Bradley reports that in an alternative version of the bombing—provided to him by Saudi opposition figures with sources among disgruntled members of the security forces and government—the police car was "in fact ... a car belonging to the Saudi special security forces,"[23] and that the bomb was not detonated in suicide but by remote control, its detonators escaping unharmed. Thus,

attackers dressed as policemen, driving a special security forces car, taking care not to kill any of those defending the compound, and apparently not themselves being fired upon with any degree of accuracy [meant that] There could not be greater evidence, if even only half of that proved true, that Al-Qaeda had infiltrated Saudi Arabia's military and security forces, including those entrusted with the protection of residential compounds. [23]

According to Bradley, surviving residents of the compound stated that three months before the bombing Saudi religious police accompanied by regular Saudi police, had visited them—a rare intrusion into the "refuge from Saudi morality that the compounds are supposed to provide". The police had warned the residents that their "Westernized lifestyle" was "under scrutiny". It was an "open secret", according to Bradley, that many of the religious police supported Osama bin Laden.[23]

See alsoEdit

ReferencesEdit

  1. ^ a b "One bombed compound owned by pro-Western Saudi". Articles.cnn.com. Archived from the original on 18 January 2012. Retrieved 11 March 2014.
  2. ^ a b c "Saudis expect another attack any time". Edition.cnn.com. Retrieved 11 March 2014.
  3. ^ Hegghammer, Thomas (2010). Jihad in Saudi Arabia: Violence and Pan-Islamism since 1979. Cambridge University Press. pp. 160, 203.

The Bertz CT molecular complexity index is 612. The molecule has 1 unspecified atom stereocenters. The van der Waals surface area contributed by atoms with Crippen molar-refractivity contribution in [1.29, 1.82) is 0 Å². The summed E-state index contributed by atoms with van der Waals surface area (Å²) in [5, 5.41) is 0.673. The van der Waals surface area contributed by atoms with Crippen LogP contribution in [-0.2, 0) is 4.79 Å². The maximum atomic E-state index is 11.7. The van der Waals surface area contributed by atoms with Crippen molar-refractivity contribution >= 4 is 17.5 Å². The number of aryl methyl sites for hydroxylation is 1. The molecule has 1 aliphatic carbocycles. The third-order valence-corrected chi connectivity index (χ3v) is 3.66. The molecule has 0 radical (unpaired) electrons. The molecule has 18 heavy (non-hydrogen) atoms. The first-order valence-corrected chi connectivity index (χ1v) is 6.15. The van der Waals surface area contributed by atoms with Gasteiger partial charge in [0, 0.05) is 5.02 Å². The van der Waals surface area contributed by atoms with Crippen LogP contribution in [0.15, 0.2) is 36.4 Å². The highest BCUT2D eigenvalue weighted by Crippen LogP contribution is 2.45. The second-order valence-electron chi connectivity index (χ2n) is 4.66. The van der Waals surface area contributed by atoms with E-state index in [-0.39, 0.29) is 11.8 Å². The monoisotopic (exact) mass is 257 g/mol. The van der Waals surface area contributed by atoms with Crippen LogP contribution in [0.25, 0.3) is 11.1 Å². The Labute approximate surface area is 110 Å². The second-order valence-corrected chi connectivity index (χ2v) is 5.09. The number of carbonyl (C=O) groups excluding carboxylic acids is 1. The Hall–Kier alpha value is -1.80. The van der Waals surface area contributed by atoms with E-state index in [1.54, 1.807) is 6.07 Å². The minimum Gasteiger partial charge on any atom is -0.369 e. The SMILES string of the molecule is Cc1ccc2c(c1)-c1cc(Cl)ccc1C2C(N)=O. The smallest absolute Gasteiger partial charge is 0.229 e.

4. ^ "Al Qaeda Plot Foiled By Saudi Security Force". Susris.com. Retrieved 11 March 2014.
  5. ^ a b c "What Really Happened When Al Qaeda attacked". Strategypage.com. 3 September 2003. Retrieved 11 March 2014.
  6. ^ a b Gedye, Robin; Bradley, John R (16 May 2003). "Bomber 'moles' in Saudi forces". Daily Telegraph. Retrieved 11 June 2014.
  7. ^ "President Bush condemns Riyadh bombing as 'ruthless murder'". KUNA. 13 May 2003. Retrieved 31 December 2012.
  8. ^ "600 Suspects Nabbed in Crackdown, Says Turki". Arabnews.com. Retrieved 11 March 2014.
  9. ^ "Riyadh names 12 perpetrators". Saudinf.com. 7 June 2003. Retrieved 11 March 2014.
  10. ^ Thomas Joscelyn (18 May 2011). "Analysis: Al Qaeda's interim emir and Iran". The Long War Journal. Retrieved 11 March 2014.
  11. ^ Jones, Seth G. (29 January 2012). "Al Qaeda in Iran". Foreign Affairs. Retrieved 29 September 2014.
  12. ^ Bergen, Peter (10 March 2013). "Strange bedfellows -- Iran and al Qaeda". CNN. Retrieved 29 September 2014.
  13. ^ Filkins, Dexter (30 September 2013). "The Shadow Commander". The New Yorker. Retrieved 29 September 2014.
  14. ^ http://kronosadvisory.com/Kronos_US_v_Sulaiman_Abu_Ghayth_Statement.1.pdf
  15. ^ "Bin Laden son 'probably killed'". BBC News. 23 July 2009. Retrieved 11 March 2014.
  16. ^ "Hunt for Riyadh bomb masterminds". Articles.cnn.com. Archived from the original on 19 January 2013. Retrieved 11 March 2014.
  17. ^ "Riyadh bombings claim 9th American". Articles.cnn.com. Archived from the original on 19 January 2013. Retrieved 11 March 2014.
  18. ^ Weimann, Gabriel. "Terror on the Internet", 2006. p. 45 & 62
  19. ^ a b "CNN.com - Saudis expect another attack any time - Nov. 10, 2003". edition.cnn.com.
  20. ^ "NewsMine.org - Nov03 suicide attack kills 11". newsmine.org.
  21. ^ "Riyadh attack death toll mounts". BBC News. 9 November 2003. Retrieved 12 June 2014.
  22. ^ Bradley speaks Arabic and according to his publisher worked in Saudi Arabia as a journalist for two years. (Bradley, John R. (2005). Saudi Arabia Exposed: Inside a Kingdom in Crisis. macmillan. p. dustjacket.)
  23. ^ a b c d Bradley, John R. (2005). Saudi Arabia Exposed: Inside a Kingdom in Crisis. macmillan. pp. 113–4. Retrieved 12 June 2014.

External linksEdit